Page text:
Whistleblowing platform Wikileaks has released 1,380 pages of minutes from the Bundestag (German parliament) inquiry into spying in Germany by the American National Security Agency (NSA), prompting anger from some MPs.
“The purpose of this inquiry is to discover who is responsible for the injury of a great many people’s rights” through mass surveillance by the NSA, sometimes in co-operation with the German Bundesnachrichtendiesnt (BND) foreign intelligence service, Wikileaks publisher Julian Assange said in a statement on Tuesday.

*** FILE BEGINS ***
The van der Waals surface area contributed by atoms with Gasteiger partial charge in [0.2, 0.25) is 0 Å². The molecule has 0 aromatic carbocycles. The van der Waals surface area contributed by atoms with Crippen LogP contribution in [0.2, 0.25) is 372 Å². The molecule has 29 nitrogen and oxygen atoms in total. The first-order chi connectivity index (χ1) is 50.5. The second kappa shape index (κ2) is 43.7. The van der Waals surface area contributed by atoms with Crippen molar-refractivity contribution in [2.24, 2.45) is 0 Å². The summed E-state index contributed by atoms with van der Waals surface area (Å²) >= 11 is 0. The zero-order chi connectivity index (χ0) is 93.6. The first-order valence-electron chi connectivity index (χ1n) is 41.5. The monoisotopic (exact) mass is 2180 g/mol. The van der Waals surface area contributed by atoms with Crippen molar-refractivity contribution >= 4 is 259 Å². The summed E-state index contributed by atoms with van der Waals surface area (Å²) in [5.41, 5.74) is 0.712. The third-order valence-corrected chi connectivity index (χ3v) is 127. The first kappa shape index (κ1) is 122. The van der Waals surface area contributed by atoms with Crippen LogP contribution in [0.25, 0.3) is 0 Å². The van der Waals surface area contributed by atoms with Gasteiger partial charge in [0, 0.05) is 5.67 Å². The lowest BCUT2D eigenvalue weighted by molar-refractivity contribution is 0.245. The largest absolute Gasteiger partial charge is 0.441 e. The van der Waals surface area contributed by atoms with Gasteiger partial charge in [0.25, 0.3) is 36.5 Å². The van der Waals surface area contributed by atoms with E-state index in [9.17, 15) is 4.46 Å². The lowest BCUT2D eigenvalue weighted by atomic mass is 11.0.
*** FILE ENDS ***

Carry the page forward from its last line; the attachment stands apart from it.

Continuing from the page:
“The public has a right to understand the inquiry’s work. It is only through effective public oversight that this inquiry’s stated objectives of transparency and justice will be met.”
But inquiry chairman Patrick Sensburg told Spiegel Online that “this publication is in no way helpful for shedding light on this case.”
He argued that the witnesses called before the committee should be able to testify independently and without inhibitions.
“We also have to ensure that a witness can’t draw on the statements of another witness indirectly,” he added.
Digital rights campaigner and journalist Markus Beckedahl, of Berlin-based Netzpolitik, told The Local that the minutes wouldn’t add much to the publicly available information on the inquiry – or be any extra help to future witnesses hoping to align their story with others… see more